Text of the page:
Millions of people in the US suffer from acid reflux, either on an occasional or frequent basis, and as of this year over 15 million Americans are using either over-the-counter or prescription medication to help them deal with their symptoms.
Reflux medications can bring some pretty significant relief to patients struggling with reflux and heartburn, especially if their reflux isn’t chronic. That being said, they don’t always work like they’re supposed to. Every patient is different, and there are many cases where medication isn’t an appropriate treatment for your symptoms. Here are 6 tell-tale signs that your acid reflux medication isn’t working:
Sign 1: You Continue to Get Symptoms of Heartburn
You continue to get chest pain or burning in the chest after eating. Even though you take your medication, this happens regularly. Your heartburn occurs every few days or daily with no relief in sight. Whether it occurs right away or an hour or two after eating, the symptoms make every day life miserable.
Sign 2: Your Symptoms Worsen When Resting or Sleeping
When you lie down after eating or sleep at night, you often wake up with heartburn or a stomach ache. Waking up late at night with heartburn is not enjoyable, and in many cases it can take hours to settle down and get back to sleep. This doesn’t just go for night-time reflux, though! If you’re waking up after a nap with indigestion, that’s another red flag. This is a sign your medication isn’t doing its job and eliminating your symptoms, so it may be time to consider an alternative like anti-reflux surgery.
Sign 3: Your Symptoms Occur After Eating
After eating a meal you experience heartburn, gas, and stomach upset. Big meals could be part of the problem, so eating smaller meals later in the day might help. Watch what you eat, just because you take medications for your reflux doesn’t mean you can eat whatever you want. Too much spicy or acidic food can cause symptoms even with medications. Still, if you’re noticing that your trigger foods are still causing heartburn, your medication is not working properly.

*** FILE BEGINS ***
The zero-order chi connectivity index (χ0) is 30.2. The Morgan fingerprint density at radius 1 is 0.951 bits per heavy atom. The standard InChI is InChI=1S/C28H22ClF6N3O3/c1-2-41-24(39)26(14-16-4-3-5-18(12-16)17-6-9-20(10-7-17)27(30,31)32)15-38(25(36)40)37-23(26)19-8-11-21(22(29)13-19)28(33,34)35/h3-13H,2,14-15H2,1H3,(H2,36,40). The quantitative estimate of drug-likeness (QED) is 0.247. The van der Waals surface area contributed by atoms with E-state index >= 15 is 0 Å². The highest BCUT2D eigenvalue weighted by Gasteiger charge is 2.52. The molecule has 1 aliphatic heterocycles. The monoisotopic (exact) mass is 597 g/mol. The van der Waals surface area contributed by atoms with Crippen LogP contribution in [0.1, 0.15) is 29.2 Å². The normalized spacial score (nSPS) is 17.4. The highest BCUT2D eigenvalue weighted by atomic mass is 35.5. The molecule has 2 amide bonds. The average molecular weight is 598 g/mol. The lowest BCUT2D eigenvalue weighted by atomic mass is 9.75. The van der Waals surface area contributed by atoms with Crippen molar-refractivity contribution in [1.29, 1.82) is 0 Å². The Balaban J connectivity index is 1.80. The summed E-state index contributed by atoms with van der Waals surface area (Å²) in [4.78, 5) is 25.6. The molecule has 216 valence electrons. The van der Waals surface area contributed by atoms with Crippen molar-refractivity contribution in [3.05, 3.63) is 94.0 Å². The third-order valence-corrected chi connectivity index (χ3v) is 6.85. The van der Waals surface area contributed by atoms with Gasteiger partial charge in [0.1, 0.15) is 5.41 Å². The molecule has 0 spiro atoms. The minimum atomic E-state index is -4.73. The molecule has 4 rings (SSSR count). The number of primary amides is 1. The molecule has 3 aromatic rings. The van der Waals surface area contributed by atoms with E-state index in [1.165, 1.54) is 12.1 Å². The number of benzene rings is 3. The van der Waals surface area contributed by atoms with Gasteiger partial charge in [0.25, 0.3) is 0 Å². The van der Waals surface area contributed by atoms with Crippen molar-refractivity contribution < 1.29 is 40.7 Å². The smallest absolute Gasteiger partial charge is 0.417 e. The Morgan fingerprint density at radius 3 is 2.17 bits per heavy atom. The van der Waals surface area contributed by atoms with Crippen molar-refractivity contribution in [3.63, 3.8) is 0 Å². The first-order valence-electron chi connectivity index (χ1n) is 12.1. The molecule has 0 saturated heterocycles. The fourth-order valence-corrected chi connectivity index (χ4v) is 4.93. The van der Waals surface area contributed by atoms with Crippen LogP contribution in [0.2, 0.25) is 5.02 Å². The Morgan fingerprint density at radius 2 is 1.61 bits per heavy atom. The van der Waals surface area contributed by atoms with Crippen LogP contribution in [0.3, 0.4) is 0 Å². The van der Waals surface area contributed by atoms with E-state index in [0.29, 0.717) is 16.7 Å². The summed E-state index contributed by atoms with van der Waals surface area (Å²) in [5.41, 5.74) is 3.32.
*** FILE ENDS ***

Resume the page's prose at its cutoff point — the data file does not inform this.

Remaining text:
Sign 4: You’re Still Experiencing A Bitter Taste and Frequent Regurgitation
You’re still getting a sour taste in your mouth after a meal or just at random points throughout the day. It may come after breakfast, lunch, or dinner, disrupting your day. You may even get a bitter taste that wakes you up at night, causing you to wake up choking. This is not normal, especially if you’re taking acid reflux medications.
Sign 5: You’re Noticing Hoarseness and Extra Saliva
A great tell-tale sign that your reflux medication isn’t working properly is your voice. If you’re noticing that in the morning your voice is scratchy and you have to clear your throat frequently, you’re either catching a cold or acid is getting into your lungs from reflux. If it occurs often then it may be a sign the medication is not effective. Additionally, you may notice your mouth producing extra saliva. This is an indicator that you’re experiencing reflux, and it a sign that it’s time to call the doctor about your medication.
Sign 6: You’re A Bloated, Burping Nightmare
Bloating and burping are two of the most common effects of acid reflux, and chances are they’re one of the reasons you started taking medication in the first place. Nobody enjoys feeling bloated, and frequent burping isn’t exactly one of the most attractive traits in an individual either. If you’ve been taking your reflux medication for a while and are still dealing with frequent bloating and burping, that’s an easy way to tell they’re not working like they should be.
When reflux medications don’t work, it can be frustrating. The problem is that there are a million reasons why they might not be functioning like they’re supposed to. Maybe you’re not taking them properly. Maybe you need a stronger dose. Maybe there are some lifestyle changes you need to start making to help your medication work more effectively, or maybe medication simply isn’t the answer to your reflux issues. For patients with chronic reflux, especially in cases where it’s severe, in many cases the only way to see true alleviation of symptoms is to treat the underlying cause with minimally invasive surgery. Medications can be great for dealing with occasional reflux, but this is the best way to relieve reflux disease.